That depends on the game you’re playing in the ruleset going in. So you’ll be able to manage your expectations from there. Obviously, there are some caveats for “it’s 4am and I had to I had to go pee.” And that’s definitely something that most plot members will definitely have that conversation with you. It’s, it’s generally accepted that you’re going to be frustrated, especially getting up in the middle of night and have to go to the bathroom, first off, and then being jumped by a rock monster, man. Nobody really saw that coming. I guess running into a bunch of traps would probably be a whole different conversation, because we use like little mouse traps that signify that you’ve hit a trap. And that might be a conversation that you save to the morning and then walk up to the we call it monster camp, the place where the logistics team get together and do horrible things to the players. You know, it would be up to them, they would say “okay, you, you accidentally ran into three traps go into the bathroom. Alright, let’s let’s have this conversation.” And in a lot of cases, they’ll have you go out into an area in the woods and just lay down and start your counter then. And when somebody comes up to ask you what happened, you tell them that a rock monster jumped out of nowhere. And that was that. Some games have a fate of the party rule where I’m sleeping out of character anything that happens after I go to sleep I leave my body which is a physical character sheet in this cabin. And whatever happens, happens to the party. And that’s… I’ve always felt that’s the more dangerous scenario. Because if, if they decide to go Leroy Jenkins or something, then then you went with them. And in, next thing you know, it’s “dude, where’s my car?” as you’re trying to figure out what happened to your body.
I will say I’m imagining being the rock golem, the NPC, but the player part of it. That’s just camping outside the bathroom waiting for people who have to pee. Yeah, it’s like the troll waiting under the bridge. It’s like “who pees here?”. Yeah. Anyway, okay.
I myself have been in a full ghillie suit hiding near the bathroom just into the shadows, waiting with an herb that you pick in real life, you have to walk around the woods and find the herbs, planted in my chest, waiting for people who are going to the bathroom, but decide to come over and pick the herb on the way to the bathroom, and then get them.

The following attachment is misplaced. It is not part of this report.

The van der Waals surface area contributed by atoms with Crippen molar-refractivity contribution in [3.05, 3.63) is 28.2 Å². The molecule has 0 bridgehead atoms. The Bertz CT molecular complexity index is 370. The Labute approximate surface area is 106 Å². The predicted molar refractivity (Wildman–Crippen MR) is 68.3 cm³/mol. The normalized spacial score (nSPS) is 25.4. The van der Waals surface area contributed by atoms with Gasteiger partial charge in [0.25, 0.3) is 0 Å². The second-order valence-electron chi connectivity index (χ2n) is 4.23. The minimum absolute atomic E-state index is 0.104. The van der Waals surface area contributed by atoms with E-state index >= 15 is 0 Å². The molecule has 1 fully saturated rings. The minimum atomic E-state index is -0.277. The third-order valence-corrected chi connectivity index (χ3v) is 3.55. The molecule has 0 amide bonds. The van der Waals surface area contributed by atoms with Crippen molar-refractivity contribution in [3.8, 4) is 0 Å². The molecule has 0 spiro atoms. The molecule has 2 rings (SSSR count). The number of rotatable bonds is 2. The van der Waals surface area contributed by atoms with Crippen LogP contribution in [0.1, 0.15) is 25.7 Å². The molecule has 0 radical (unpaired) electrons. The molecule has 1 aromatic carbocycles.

What is this? I’m so curious.
So if you have herbalism, and typically the we use prop flowers, and it’s got a little QR code on it. Depending on your skill level when you scan it, it’ll tell you what the herd is and so they don’t really know until they get close enough to find out
Okay, so it’s so it’s like a game or not like a real world herb, but then you’re actually… Okay.
It is, it is, there is a “phys-rep”, a physical representation of the herb that is a fakeflower with a QR code on it. But when they come up to check and the tree is alive, it sort of goes downhill from there.
If, if they haven’t gone yet they will then?
Okay. And so I feel like we’ve talked about the different ways in LARP that folks will come back to life. So the beads, I think we’ve all agreed, is probably the best idea on this that we’ve ever heard. That sounds amazing. The idea that if you’re dead, you’re dead. I mean, this is always something that’s there. I guess, I want to bring it back to 5e for a second. I have either failed my saving throws, my death saving throws, or I have taken so much damage that I am just dead. In fifth edition, what are my options to actually come back to life?
So I did touch on one of them a little bit ago. Traditionally divine magic is gonna get you stuff like revivify, Raise Dead, Resurrection. I’m reasonably certain they are moved True Rez in this edition and because at this point you could probably just Miracle, which it’s the same level, so why not? There are definitely several ways of… someone casts a spell and you come back to life. It is almost invariably going to involve crumbling up some diamonds because… I don’t know why. I guess they’re pure and so that purifies your corpse or something? Question mark?
It’s because we all know there’s a value to life and that value is diamonds,
Materialism in my D&D? It’s more likely than you think. All of these spells are something that kind of become a problem as the game goes on because, you know, when you are a lower level and somebody dies, you’re just dead unless the DM feels like being generous. But at higher levels, and we talked about this again some in the in the Failure episode, it can really feel like death is cheapened by the fact that, great, I have a million money because I’m a level 15 character and I have all these spell slots and so, oh somebody died. *the sound of somatic components* Anyway, carry on. You know that Jeremy Clarkson mem “Oh no! Anyway.”.